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Don't ticket drivers, educate them about distractions


Milan Dale, a junior at East Carolina University, participates in a driving simulation during a distracted driving event in the university in January.


Tuesday, May 14, 2019

North Carolina already bans texting and driving. Now state lawmakers want to prohibit all handheld use of smartphones and tablet computers behind the wheel.

House Bill 144, the Hands-Free N.C. Act, seeks to reduce distracted driving dangers by creating the new traffic infraction of unlawful use of a wireless communication device. The bipartisan legislation passed in the House and seems like one of those feel-good public safety bills destined to find its way to the governor’s desk.

While cellphone use does cause and contribute to crashes, HB 144 would continue a piecemeal approach to regulating distracted driving that focuses on symptoms rather than causes. It may or may not make roads safer, but with graduated penalties of $100, $150 and $200 for repeat offenders, it’s guaranteed to shake down motorists and raise revenue by arbitrarily deeming some driver distractions worse than others.

HB 144 would make it unlawful to operate a motor vehicle with a wireless communication device in drivers’ hands or on their bodies — no resting that phone in your lap. Making and receiving phone calls would be OK as long as drivers can use voice-activated technology. All modern smartphones have hands-free calling features, and most new cars have Bluetooth software that allows drivers to place phone calls and listen through the car’s speakers. Siri, the digital assistant on Apple’s popular iPhone, will compose and send text messages entirely by voice.

This technology is great, but it’s far from universal. Not everyone can afford a late-model car with Bluetooth wireless integration, and not all cellphones are voice-activated smartphones. Is allowing hands-free technology and forbidding handheld phone use a form of discrimination against poorer and less tech-savvy drivers?

Cellphone use is a common driver distraction, but it’s far from the only one. How about eating and drinking, talking to passengers, grooming, reading and adjusting radio, CD and digital music players? Those aren’t our examples, by the way. They’re all listed in an N.C. Department of Administration safety newsletter published in April 2016.

A Cabinet-level agency warns government employees against eating behind the wheel, but neither the governor nor legislators have felt the need to call for a statewide ban on the behavior. Food for thought.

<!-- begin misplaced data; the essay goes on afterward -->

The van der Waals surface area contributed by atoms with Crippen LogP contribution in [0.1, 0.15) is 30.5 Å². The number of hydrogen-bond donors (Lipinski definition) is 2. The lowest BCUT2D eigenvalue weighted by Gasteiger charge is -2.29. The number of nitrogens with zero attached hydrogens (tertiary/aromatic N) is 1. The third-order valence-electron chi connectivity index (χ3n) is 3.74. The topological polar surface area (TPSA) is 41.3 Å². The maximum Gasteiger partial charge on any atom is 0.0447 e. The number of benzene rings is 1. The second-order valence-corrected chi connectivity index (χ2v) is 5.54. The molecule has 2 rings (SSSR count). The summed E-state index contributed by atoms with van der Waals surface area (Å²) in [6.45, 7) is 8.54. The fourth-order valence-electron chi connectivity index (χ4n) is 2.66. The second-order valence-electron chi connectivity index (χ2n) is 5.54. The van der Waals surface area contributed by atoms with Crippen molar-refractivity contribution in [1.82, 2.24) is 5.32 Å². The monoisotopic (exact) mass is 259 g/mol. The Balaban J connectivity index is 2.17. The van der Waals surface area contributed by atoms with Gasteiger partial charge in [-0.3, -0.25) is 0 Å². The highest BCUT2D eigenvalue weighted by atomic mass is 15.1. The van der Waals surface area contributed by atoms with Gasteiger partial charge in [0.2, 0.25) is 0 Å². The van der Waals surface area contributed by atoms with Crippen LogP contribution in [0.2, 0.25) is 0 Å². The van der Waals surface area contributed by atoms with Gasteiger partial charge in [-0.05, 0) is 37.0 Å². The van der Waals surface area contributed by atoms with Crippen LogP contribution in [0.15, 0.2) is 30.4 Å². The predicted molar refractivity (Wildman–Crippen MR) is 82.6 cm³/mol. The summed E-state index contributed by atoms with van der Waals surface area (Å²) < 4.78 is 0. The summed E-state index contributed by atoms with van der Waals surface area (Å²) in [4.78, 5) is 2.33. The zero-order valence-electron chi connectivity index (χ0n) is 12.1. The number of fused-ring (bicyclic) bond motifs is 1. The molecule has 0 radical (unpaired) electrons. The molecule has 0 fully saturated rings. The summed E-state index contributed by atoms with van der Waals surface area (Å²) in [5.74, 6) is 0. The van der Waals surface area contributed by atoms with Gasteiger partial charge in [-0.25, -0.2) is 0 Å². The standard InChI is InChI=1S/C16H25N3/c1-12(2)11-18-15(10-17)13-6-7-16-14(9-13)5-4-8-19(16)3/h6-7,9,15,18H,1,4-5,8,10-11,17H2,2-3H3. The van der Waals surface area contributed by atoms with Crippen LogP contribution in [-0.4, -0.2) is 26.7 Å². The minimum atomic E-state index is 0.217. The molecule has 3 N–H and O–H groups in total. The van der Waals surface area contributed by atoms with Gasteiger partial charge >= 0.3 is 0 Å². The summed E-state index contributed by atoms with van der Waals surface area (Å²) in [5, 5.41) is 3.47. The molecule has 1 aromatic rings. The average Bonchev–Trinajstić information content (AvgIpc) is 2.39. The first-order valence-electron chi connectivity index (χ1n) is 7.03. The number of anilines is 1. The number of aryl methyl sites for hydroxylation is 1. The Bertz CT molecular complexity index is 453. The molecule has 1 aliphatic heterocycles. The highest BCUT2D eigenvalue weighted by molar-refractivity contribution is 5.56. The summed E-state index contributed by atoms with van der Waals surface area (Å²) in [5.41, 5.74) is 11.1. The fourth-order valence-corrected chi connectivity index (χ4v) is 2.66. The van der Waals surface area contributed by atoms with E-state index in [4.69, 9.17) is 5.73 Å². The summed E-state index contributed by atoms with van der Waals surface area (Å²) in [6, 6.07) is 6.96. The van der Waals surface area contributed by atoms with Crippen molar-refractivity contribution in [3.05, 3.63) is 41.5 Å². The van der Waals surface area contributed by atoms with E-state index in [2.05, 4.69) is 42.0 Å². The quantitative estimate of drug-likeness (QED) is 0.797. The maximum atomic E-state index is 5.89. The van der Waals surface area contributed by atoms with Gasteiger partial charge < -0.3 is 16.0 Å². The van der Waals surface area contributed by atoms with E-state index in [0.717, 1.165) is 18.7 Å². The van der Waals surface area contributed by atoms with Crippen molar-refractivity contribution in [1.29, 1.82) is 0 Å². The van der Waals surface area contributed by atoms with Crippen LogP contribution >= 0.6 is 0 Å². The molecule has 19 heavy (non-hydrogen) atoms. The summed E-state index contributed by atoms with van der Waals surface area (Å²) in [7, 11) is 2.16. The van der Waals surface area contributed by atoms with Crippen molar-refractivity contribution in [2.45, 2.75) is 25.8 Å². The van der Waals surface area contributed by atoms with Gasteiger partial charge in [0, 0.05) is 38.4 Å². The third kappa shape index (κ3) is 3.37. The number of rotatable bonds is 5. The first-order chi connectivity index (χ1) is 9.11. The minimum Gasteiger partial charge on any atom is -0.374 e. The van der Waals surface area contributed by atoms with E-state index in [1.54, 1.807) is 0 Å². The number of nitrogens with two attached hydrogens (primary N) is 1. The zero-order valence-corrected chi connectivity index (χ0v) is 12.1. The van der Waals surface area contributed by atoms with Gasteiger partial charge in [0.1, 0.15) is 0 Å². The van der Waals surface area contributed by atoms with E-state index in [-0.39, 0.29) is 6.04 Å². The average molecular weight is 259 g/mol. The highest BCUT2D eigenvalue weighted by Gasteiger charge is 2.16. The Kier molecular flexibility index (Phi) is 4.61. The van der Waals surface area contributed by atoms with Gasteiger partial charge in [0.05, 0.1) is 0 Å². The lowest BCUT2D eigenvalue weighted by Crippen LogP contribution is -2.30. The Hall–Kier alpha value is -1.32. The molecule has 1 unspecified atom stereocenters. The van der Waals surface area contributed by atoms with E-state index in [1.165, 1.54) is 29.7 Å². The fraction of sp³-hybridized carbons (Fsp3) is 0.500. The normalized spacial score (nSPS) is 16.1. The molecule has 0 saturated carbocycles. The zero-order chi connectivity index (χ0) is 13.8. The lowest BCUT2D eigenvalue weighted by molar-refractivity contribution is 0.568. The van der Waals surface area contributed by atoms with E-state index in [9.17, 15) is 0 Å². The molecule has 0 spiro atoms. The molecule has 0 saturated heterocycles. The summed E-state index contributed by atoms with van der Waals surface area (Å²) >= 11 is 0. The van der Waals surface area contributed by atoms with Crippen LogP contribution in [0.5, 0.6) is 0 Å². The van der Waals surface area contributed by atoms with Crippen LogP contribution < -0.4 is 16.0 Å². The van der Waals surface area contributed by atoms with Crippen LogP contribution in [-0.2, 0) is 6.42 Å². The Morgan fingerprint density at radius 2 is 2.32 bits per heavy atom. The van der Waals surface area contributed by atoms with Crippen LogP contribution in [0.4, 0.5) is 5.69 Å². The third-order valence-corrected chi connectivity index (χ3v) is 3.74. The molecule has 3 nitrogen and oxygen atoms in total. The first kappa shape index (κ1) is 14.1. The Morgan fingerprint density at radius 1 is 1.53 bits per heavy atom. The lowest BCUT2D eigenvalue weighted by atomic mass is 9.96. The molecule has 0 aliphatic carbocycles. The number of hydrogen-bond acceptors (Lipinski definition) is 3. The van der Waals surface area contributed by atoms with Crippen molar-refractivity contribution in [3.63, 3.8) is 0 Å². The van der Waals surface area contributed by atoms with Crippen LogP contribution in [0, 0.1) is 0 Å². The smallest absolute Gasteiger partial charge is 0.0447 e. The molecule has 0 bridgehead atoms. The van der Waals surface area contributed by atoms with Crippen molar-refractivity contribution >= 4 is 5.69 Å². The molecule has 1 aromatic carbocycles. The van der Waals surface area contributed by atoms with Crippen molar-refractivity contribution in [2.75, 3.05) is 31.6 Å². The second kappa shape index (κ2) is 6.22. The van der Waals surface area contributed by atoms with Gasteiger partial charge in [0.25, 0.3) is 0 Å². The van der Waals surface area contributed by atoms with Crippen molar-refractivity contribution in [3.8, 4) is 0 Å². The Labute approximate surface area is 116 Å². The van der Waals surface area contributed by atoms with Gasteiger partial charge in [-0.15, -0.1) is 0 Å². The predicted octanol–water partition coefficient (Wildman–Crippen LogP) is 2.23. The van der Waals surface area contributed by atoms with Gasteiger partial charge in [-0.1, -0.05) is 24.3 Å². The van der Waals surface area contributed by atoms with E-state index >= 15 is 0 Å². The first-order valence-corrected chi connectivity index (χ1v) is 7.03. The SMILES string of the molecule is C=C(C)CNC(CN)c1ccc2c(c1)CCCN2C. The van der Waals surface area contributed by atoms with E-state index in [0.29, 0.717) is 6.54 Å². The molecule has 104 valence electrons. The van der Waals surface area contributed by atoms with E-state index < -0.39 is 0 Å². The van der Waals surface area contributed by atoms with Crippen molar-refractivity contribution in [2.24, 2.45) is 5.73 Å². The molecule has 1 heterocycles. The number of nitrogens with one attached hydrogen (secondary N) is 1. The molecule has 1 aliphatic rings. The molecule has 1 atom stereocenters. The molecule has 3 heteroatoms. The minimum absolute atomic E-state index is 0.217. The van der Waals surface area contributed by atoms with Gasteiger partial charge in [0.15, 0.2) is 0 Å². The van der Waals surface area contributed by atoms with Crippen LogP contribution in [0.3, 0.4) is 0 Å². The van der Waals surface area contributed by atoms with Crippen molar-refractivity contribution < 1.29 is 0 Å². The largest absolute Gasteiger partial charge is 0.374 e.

The list of potential driver distractions is endless. In February 2017, state Rep. Garland Pierce filed a short-lived bill to outlaw driving with a live animal in your lap. Pierce, a Scotland County Democrat, is also a co-sponsor of the Hands-Free N.C. Act. It’s laudable that he wants to make drivers safer, but how many laws will it take to criminalize every conceivable risk?

The 2019 North Carolina Driver’s Manual — the Division of Motor Vehicles handbook new drivers use to study for their road tests — includes nearly a full page of warnings against drowsy driving, which the National Highway Traffic Safety Administration estimates may cause up to 6,000 crashes a year. Yet no lawmakers have filed bills seeking to crack down on the chronically tired.

Instead of declaring some driver distractions crimes based on little more than emotion, the General Assembly should work to attack the problem at its root by improving driver education curriculum, beefing up the DMV handbook and including distracted driving questions on written driver tests. Could education and voluntary compliance work as well as prosecution?

In truth, most motorists multitask behind the wheel — just ask a parent shuttling kids off to school and sports practices while running errands. Government should encourage drivers to consider their precious cargo and reduce distractions to the greatest extent possible. But crimes and traffic infractions must be reserved for behavior that causes genuine harm to people and property.

Instead of writing tickets for every risk that could contribute to theoretical future crashes, authorities should weigh distractions as aggravating factors that result in steep consequences when they actually cause wrecks.

If the goal is really deterrence rather than soaking motorists for cash fines and court costs, wouldn’t charge enhancements for distracted driving crashes serve the same prevention purpose as a ban on handheld cellphone use?

The Wilson Times


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